Thomas Andrew Anderton (21-02-1829 - 08-09-1896)
Thomas Andrew Anderton was born in Bradford, Yorkshire, England on 21-02-1829 to parents George Anderton and Sarah Wilkinson. He had brothers and sisters as follows:
Mary Ann Anderton (18-11-1830 - ?)
Martha Anderton (30-12-1832 - ?)
William Anderton (7-08-1834 - ?)
Jane Anderton (27-03-1836 - ?)
Thomas Anderton married Sarah Ellen Spencer in 1857 in Halifax, Yorkshire, England.
Thomas and Sarah emigrated to New Zealand on the ship Metropolis, a ship of 1082 tons, commanded by Captain Kennery which sailed from London on 04-03-1863 and arrived at Lyttelton on 16-06-1863. Thomas was named as a gardener from Yorkshire in the passenger list.
Soon after arriving, Thomas and Sarah would have moved to the Courtenay area of Canterbury where Sarah's sister Mary Ann Lord (nee Spencer) already lived with her husband Jabez Lord. The Andertons ended up living just down the road from each other. The Andertons had a farm on West Coast Road (which is now the Old West Coast Road).
The family story was that Thomas and Sarah had no children but there was an entry in the Press dated 30-05-1868 that said they had a daughter on 27-05-1868. After over ten years marriage with no children, this child would have been much loved and adored and very special to them. Not many people advertised their children's births in those days. However this baby must not have survived for very long as there was never an Anderton child who grew to adulthood as far as we know. There is no record of her birth on the Births, Deaths and Marriages website and no record of her death. This may be because of a transcription of typing error in the records, or maybe she was never registered and died only a few days after birth and they were too heartbroken to register her.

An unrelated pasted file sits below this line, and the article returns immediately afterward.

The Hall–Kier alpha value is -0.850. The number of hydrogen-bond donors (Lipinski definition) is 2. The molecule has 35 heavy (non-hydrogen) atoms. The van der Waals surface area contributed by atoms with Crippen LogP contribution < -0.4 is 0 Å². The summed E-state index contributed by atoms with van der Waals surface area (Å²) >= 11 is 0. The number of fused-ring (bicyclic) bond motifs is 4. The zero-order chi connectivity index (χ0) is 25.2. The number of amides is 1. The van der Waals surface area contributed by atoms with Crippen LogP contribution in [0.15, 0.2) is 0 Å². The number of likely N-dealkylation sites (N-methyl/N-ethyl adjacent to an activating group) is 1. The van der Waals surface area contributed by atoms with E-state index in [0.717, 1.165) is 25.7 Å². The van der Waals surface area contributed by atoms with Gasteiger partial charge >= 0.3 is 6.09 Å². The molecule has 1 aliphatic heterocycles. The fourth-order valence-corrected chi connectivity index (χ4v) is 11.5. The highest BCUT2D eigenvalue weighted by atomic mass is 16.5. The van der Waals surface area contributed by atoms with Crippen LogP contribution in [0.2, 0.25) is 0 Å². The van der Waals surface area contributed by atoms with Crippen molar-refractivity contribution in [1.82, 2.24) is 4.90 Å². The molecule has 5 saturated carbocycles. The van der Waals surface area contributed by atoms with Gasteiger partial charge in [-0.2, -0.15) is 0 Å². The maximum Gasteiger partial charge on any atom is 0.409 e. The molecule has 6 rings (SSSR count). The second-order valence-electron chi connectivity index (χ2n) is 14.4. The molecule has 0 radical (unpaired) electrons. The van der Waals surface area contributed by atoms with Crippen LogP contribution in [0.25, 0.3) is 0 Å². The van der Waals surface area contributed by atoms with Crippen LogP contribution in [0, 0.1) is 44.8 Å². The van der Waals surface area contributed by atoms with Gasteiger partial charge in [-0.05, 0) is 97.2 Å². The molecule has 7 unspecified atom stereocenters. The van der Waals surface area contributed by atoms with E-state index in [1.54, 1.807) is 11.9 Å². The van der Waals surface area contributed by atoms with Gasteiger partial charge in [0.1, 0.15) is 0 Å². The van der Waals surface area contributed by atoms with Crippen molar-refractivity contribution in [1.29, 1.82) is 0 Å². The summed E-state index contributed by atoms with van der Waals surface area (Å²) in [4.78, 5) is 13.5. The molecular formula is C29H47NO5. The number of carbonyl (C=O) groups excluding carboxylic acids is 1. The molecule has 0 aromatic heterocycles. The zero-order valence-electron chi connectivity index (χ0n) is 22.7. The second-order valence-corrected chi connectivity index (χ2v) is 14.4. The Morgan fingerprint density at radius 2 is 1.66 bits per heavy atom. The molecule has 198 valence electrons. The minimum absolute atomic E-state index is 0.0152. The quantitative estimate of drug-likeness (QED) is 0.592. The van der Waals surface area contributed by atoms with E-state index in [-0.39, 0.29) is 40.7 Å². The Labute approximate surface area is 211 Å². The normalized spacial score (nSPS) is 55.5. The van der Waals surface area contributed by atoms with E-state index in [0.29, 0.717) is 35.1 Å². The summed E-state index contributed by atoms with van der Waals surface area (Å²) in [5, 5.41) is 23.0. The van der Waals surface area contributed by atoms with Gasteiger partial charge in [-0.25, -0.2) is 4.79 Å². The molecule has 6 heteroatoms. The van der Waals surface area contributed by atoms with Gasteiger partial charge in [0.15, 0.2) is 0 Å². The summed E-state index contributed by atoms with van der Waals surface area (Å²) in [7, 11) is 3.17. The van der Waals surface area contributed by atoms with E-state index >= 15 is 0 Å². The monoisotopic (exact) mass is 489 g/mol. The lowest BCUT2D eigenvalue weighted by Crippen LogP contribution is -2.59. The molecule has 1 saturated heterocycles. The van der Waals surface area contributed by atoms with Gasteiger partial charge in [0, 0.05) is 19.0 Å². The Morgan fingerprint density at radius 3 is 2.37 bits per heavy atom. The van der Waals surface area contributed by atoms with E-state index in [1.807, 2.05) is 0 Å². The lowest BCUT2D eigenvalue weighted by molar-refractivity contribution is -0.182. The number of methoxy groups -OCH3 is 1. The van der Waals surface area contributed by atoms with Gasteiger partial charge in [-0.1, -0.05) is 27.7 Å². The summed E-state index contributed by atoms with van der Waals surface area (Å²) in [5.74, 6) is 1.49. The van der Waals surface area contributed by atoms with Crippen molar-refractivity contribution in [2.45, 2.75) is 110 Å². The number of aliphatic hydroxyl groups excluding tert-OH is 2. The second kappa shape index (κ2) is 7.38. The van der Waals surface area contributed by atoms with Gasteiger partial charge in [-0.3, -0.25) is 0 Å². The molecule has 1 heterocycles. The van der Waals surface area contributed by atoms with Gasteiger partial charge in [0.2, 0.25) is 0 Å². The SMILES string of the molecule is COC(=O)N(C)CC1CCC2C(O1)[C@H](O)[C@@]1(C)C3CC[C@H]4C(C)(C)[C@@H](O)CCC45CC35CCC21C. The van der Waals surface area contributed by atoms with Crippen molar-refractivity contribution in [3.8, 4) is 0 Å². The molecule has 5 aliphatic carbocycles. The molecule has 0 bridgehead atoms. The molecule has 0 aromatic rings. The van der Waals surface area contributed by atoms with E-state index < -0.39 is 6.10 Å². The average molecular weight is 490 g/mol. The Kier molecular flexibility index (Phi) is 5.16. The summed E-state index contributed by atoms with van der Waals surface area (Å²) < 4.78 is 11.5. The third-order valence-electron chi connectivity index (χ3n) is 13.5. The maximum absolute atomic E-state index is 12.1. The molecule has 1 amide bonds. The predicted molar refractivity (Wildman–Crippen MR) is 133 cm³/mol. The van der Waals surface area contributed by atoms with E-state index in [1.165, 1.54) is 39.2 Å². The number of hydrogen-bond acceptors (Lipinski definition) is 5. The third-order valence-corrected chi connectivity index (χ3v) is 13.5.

The loss of their child would have been terrible. Sarah Anderton's sister, Mary Ann Lord nee Spencer sent her son Edwin Lord to live with the Andertons. We are not sure what age he was when he went there, but the family story was that he was pretty much brought up by the Andertons. The Lord and Anderton families lived only a few hundred metres down the road from each other on separate farms, so he wouldn't have been greatly missed as he wasn't far away. The Lord family was big and Mary Ann Lord would have had enough on her plate already.